After I went to the Australia vs. New Zealand Twenty20 match the other night in London, I went to a pub for an after game cool down. We had a quick beer at the Beehive Hotel, which is just a stroll from the Alec Stewart (I know) gates. After the lager I made my way home by walking back past The Oval, and it just happened to be as the last Australian player was getting on the bus.

The player was Andrew Symonds.

He didn’t look like a happy little camper. As I watched him walk down the aisle of the bus I got the feeling he would have preferred to catch a cab back into town. He had made 17 not out off 11 balls, he didn’t have much to do really. But Roy rarely looks all that happy. I am not sure I have ever seen him smile away from a cricket match, but this was different, he looked like he was alone as well.

I am not surprised he turned back to alcohol only a few hours later, and no one is surprised that a Queenslander watching the Rugby League State of Origin would have a drink. And especially with the entire off field dramas he has been through; monkey gate, family problems, knee problems, dressing room squabbles, losing money through investments … he was never going to stay out of trouble for long.

Although I am not sure having a beer or two during a State of Origin match is actual “trouble”.

People will say he should never have been in England in the first place, his mind wasn’t on the ball, he was still drinking heavily, he still saw himself as the victim and his attitude was poor. The reason he was there is simple: he is a match winning Twenty20 cricketer, and Andrew Hilditch and Ricky Ponting wanted him there.

Ponting also tried to get him an Ashes ticket; Ricky likes to take the best players, regardless of alcoholic distractions. You can bet the other leadership players do not think the same way. Ponting and Hilditch have been hanging onto Roy as long as they can. The team has changed; they are too professional to put up with a drunken grumpy cricketer, even if he makes their team better.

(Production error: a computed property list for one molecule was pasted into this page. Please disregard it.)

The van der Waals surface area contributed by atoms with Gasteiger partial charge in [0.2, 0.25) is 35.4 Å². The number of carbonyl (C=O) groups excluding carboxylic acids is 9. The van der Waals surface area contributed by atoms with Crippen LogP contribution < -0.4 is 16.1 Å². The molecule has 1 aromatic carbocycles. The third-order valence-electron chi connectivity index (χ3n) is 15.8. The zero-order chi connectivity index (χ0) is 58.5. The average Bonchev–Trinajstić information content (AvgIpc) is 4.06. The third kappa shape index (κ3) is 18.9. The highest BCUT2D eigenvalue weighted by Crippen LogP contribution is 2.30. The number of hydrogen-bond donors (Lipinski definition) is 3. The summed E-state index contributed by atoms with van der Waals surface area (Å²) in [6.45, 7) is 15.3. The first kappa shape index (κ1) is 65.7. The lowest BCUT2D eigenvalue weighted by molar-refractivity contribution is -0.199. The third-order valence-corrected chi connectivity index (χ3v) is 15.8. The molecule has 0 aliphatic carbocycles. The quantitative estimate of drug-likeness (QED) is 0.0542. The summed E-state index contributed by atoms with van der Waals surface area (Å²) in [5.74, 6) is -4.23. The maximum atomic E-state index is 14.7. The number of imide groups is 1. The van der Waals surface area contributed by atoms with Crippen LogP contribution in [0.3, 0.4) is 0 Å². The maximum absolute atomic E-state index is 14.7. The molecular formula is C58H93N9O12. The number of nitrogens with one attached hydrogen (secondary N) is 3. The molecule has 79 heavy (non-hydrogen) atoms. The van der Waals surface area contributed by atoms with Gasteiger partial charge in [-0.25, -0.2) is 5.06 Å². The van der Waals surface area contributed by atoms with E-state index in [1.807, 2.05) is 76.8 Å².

So that is it for Roy, I cannot see a way back for him now.

Cricket loses another character, professional attitudes prevail, and a man loses his international career whilst falling deeper down the drain.

Take this time to raise your glasses.

Roy, we have followed you throughout your entire career. You have entertained us all, off and on the field. Your drunkenness, big hits, rude way with fans, freakish fielding and your mild abuse to the press has been a breath of fresh air in this age of professional robot cricketers.

James Sutherland will never allow us another you, Roy. You are it; a dying breed of drunkard cricketer, a throwback to a time when getting drunk and being good at cricket went hand in hand.

You had the misfortune to be born in the wrong era; in the 70s or 80s there would have been no scandal if the odd bus was missed, or if you rocked up to the odd game with no sleep. Those days are gone old chap, and your story is testament to that. You’ve had your fun though; you played for your country, hit a streaker, appeared half naked in ads and lived the lifestyle of a rock star.

When you sit down in the Drunkard’s Valhalla, you can do it proudly: as you seemingly pissed away your career with stunning masculinity and brutish charm.